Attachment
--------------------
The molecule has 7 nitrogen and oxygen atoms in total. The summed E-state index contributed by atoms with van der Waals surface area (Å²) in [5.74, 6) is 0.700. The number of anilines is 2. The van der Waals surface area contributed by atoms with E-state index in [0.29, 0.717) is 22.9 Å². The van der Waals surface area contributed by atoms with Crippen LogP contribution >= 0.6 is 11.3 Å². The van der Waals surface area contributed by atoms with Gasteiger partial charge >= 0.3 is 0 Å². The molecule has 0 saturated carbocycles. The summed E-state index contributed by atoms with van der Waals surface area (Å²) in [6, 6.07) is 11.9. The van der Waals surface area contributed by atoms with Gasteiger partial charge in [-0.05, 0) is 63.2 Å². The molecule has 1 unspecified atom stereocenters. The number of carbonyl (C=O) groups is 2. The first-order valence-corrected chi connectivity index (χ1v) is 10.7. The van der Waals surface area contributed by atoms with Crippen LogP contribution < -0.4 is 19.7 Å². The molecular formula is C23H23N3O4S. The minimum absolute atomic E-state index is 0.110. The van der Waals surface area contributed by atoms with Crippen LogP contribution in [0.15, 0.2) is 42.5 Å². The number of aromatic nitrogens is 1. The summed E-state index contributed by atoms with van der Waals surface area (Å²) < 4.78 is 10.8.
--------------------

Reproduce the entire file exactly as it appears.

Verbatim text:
The molecule has 7 nitrogen and oxygen atoms in total. The summed E-state index contributed by atoms with van der Waals surface area (Å²) in [5.74, 6) is 0.700. The number of anilines is 2. The van der Waals surface area contributed by atoms with E-state index in [0.29, 0.717) is 22.9 Å². The van der Waals surface area contributed by atoms with Crippen LogP contribution >= 0.6 is 11.3 Å². The van der Waals surface area contributed by atoms with Gasteiger partial charge >= 0.3 is 0 Å². The molecule has 0 saturated carbocycles. The summed E-state index contributed by atoms with van der Waals surface area (Å²) in [6, 6.07) is 11.9. The van der Waals surface area contributed by atoms with Gasteiger partial charge in [-0.05, 0) is 63.2 Å². The molecule has 1 unspecified atom stereocenters. The number of carbonyl (C=O) groups is 2. The first-order valence-corrected chi connectivity index (χ1v) is 10.7. The van der Waals surface area contributed by atoms with Crippen LogP contribution < -0.4 is 19.7 Å². The molecular formula is C23H23N3O4S. The minimum absolute atomic E-state index is 0.110. The van der Waals surface area contributed by atoms with Crippen LogP contribution in [0.15, 0.2) is 42.5 Å². The number of aromatic nitrogens is 1. The summed E-state index contributed by atoms with van der Waals surface area (Å²) < 4.78 is 10.8.